With the arrival of the first Americans at Diego Garcia, the largest atoll of the Chagos Archipelago, the island’s remaining residents are told they must leave. [BBC, 11/3/2000; CBS News, 6/13/2003; CNN, 6/18/2003] Recalling the massive forced relocation, Marcel Moulinie, the manager of a coconut plantation on the island, tells CBS 60 minutes in 2003 that he was ordered to ship the people out. “Total evacuation. They wanted no indigenous people there,” Marcel Moulinie explains. “When the final time came and the ships were chartered, they weren’t allowed to take anything with them except a suitcase of their clothes. The ships were small and they could take nothing else, no furniture, nothing.” To make it clear to residents that there would be no compromise, Sir Bruce Greatbatch, governor of the Seychelles, orders the killing of the Chagossians’ pets, which are rounded up into a furnace and gassed with exhaust fumes from American military vehicles. [CBS News, 6/13/2003; CNN, 6/18/2003; ZNet, 10/22/2004] “They put the dogs in a furnace where the people worked,” Lisette Talatte, a Chagossian, will later tell investigative journalist John Pilger. “[W]hen their dogs were taken away in front of them our children screamed and cried.” [ZNet, 10/22/2004] Marie Therese Mein, another Chagossian, later says US officials threatened to bomb them if they did not leave. [Self-Determination News, 1/28/2002; ZNet, 10/22/2004] And the Washington Post interviews one man in 1975 who says he was told by an American official, “If you don’t leave you won’t be fed any longer.” [Washington Post, 9/9/1975] The Chagossians are first shipped to the nearby islands of Peros Banhos and Salomon and then 1,200 miles away to Mauritius and the Seychelles. [BBC, 11/3/2000; CBS News, 6/13/2003; CNN, 6/18/2003] Before the eviction, the Chagossians were employed, grew their own fruit and vegetables, raised poultry and ducks, and fished. [Sunday Times (London), 9/21/1975; Self-Determination News, 1/28/2002; British Royal Courts of Justice, 10/9/2003; Tribune (Bahamas), 11/17/2003] On the island of Diego Garcia, there was a church, a school as well as a few stores. [Sunday Times (London), 9/21/1975] But now, after being removed from their homes and dumped into foreign lands without compensation or resettlement assistance, they are forced to live in poverty. [CBS News, 6/13/2003; CNN, 6/18/2003] The uprooted Chagossians find shelter in abandoned slums, which have no water or electricity. [Sunday Times (London), 9/21/1975; Church Times, 1/7/2005] Many commit suicide during and after the eviction campaign. [ZNet, 10/22/2004] Lisette Taleti loses two of her children. [Guardian, 5/12/2006] Describing the plight of the Chagossians at this time, the British High Court writes in 2003: “The Ilois [Chagossians] were experienced in working on coconut plantations but lacked other employment experience. They were largely illiterate and spoke only Creole. Some had relatives with whom they could stay for a while; some had savings from their wages; some received social security, but extreme poverty routinely marked their lives. Mauritius already itself experienced high unemployment and considerable poverty. Jobs, including very low paid domestic service, were hard to find. The Ilois were marked by their poverty and background for insults and discrimination. Their diet, when they could eat, was very different from what they were used to. They were unused to having to fend for themselves in finding jobs and accommodation and they had little enough with which to do either. The contrast with the simple island life which they had left behind could scarcely have been more marked.”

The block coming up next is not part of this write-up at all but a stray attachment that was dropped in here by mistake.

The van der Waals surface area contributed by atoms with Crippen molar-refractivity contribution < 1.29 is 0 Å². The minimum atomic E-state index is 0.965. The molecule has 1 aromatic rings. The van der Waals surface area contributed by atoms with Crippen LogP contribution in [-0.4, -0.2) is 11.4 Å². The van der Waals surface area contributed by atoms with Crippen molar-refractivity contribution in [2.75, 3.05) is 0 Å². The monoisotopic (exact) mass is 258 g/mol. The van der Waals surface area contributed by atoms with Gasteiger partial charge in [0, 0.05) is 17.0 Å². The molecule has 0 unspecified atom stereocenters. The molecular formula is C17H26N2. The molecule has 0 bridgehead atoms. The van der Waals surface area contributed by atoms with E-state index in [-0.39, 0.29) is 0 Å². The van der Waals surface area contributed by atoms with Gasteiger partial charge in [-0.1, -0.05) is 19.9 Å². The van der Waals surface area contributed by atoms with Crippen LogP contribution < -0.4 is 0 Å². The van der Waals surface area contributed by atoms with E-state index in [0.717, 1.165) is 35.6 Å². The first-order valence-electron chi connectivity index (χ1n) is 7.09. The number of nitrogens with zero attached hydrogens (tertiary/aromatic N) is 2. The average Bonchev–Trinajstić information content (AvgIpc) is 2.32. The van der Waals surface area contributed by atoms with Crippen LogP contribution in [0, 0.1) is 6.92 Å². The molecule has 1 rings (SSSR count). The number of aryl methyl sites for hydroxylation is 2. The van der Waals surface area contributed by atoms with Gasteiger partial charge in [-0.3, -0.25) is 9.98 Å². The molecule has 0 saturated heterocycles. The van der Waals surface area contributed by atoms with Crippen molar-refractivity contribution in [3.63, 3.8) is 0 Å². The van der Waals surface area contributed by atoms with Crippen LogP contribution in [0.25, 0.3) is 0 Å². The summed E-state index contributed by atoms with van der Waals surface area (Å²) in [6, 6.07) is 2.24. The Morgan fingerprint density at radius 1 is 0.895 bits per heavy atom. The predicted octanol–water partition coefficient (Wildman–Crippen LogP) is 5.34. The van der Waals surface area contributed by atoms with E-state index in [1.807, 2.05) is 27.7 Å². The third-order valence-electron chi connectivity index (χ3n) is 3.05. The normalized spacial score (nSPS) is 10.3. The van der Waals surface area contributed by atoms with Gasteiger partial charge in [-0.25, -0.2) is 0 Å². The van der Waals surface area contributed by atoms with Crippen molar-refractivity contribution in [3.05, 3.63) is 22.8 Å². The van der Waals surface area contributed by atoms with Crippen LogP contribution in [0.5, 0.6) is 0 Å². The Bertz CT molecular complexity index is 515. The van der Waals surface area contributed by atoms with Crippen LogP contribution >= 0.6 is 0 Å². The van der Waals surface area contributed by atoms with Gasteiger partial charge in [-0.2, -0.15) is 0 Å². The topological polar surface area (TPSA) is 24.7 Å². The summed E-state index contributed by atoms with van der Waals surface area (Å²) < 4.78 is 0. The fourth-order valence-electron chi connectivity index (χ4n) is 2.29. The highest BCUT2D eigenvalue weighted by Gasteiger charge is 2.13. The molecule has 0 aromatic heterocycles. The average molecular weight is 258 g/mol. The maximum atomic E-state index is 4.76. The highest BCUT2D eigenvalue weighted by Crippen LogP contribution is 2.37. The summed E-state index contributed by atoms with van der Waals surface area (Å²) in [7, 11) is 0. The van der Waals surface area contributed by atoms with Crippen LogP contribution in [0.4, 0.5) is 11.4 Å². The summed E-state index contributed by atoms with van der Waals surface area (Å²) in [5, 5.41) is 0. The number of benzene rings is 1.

Entity Tags: Sir Bruce Greatbatch, Chagossians, Marcel Moulinie, Marie Therese Mein, Lisette Talatte

Timeline Tags: US-Britain-Diego Garcia (1770-2004)

The British government issues an Order in Council, reneging on an earlier decision (see November 3, 2000) to the former residents of the Chagos Islands that they would be permitted to return some of the islands in the Chagos Archipelago. The royal decree prohibits any of the islanders from returning to any of the islands. The Chagossians had been forcibly removed from their homes in the early 1970s (see July 27, 1971-May 26, 1973) so the US could build a base on Diego Garcia. The government claims that according to a feasibility study, which did not consult the former residents, the costs of resettlement would be prohibitively high, with an initial cost of about £5 million and annual costs of between £3 and £5 million. The study also claims that the islands are “sinking.” British Foreign Office minister Bill Rammell tells John Pilger: “The tax-payer is being asked to pick up the financial tab. You have to make choices about how you spend money.” [ZNet, 10/22/2004; Church Times, 1/7/2005]

Entity Tags: Bill Rammell, Chagossians

Timeline Tags: US-Britain-Diego Garcia (1770-2004)